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experiMental
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Has anybody got examples of an outstanding ways to display food ingredients on packaging? Thanks!

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experiMental wrote:Has anybody got examples of an outstanding ways to display food ingredients on packaging? Thanks!


Give me a bit more detail in what you are trying to accomplish. The breakdown is always your hierarchy of communication. Are you trying to display different variants of a brand? In that case brand usually comes first and then product shots. Product shots are generally used for taste appeal so then need to look as appetizing as possible, but they can also be used to show usage. It all depends on the intent of the communication.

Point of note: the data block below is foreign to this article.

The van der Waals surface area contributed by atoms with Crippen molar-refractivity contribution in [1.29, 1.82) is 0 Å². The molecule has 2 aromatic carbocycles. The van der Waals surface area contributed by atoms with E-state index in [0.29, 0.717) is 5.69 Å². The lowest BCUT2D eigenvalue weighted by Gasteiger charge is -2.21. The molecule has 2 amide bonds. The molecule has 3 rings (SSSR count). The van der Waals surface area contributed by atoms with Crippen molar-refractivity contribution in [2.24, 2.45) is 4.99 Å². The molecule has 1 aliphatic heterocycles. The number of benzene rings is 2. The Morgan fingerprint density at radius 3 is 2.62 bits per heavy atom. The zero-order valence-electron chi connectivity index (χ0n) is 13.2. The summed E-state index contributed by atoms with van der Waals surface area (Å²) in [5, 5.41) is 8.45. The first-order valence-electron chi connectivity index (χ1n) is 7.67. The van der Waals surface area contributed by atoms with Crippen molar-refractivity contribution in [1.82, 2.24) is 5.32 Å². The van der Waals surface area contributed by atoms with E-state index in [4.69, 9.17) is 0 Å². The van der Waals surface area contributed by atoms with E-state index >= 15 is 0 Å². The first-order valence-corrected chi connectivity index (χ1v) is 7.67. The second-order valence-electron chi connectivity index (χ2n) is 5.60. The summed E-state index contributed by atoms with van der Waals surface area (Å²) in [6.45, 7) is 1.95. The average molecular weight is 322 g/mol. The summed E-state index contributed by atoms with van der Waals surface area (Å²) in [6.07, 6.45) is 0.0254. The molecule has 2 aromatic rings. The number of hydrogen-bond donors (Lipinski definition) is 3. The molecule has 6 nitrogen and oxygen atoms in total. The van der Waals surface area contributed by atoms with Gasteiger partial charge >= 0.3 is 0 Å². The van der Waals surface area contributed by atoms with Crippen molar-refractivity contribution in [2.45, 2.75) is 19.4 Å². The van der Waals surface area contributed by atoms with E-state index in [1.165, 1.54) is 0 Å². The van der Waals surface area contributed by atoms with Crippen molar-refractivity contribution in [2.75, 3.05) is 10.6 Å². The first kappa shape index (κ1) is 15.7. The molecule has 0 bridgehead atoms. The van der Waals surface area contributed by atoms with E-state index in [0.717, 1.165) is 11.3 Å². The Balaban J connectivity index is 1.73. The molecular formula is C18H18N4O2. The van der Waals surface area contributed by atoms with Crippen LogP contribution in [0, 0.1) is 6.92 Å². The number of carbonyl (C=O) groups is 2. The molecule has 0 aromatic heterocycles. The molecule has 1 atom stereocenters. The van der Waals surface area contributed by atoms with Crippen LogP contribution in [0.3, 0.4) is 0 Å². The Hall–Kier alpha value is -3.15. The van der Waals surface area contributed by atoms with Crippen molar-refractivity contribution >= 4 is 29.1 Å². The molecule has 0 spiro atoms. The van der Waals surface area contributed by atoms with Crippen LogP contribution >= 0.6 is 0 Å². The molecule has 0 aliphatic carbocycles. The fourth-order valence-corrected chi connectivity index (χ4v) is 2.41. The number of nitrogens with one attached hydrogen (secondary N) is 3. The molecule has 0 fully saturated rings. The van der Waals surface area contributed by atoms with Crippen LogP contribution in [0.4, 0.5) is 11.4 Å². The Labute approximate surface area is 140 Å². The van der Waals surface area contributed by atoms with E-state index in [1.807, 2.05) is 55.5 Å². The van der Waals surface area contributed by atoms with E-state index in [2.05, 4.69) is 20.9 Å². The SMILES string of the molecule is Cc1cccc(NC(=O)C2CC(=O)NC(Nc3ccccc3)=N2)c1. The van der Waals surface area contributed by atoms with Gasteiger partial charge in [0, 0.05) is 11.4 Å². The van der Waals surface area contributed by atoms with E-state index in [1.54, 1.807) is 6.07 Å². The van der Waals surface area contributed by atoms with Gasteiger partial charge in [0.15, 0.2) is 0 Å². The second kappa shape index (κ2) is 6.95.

Below is a picture of a M&M's bag. As you will see here it is all about the brand, but we show usage through showing the product in a bowl. The brand is the number one communication. If you look the snack mix bag, here the product shot is meant for taste appeal, still the brand is number one in the hierarchy.

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Re: Display of ingredients in food packaging

Postby iab » June 20th, 2013, 10:24 am


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I use a variation of the AIDA (Awareness, Interest, Desire, Action) chart.

Using PackageID's example of a communication hierarchy:
Attract - Brand
Orient - Product shot
Inform - Milk Chocolate
Confirm - Made with Real Milk Chocolate

Or the second image:
Attract - Brand
Orient - Product shot
Inform - Salty & Sweet
Confirm - Roasted Almonds & Crunchy Pretzels / Chocolate Chips & M&Ms

Unless you mean the ingredient list at the bottom of the nutrition facts. If that is the case, the FDA regulates that.


experiMental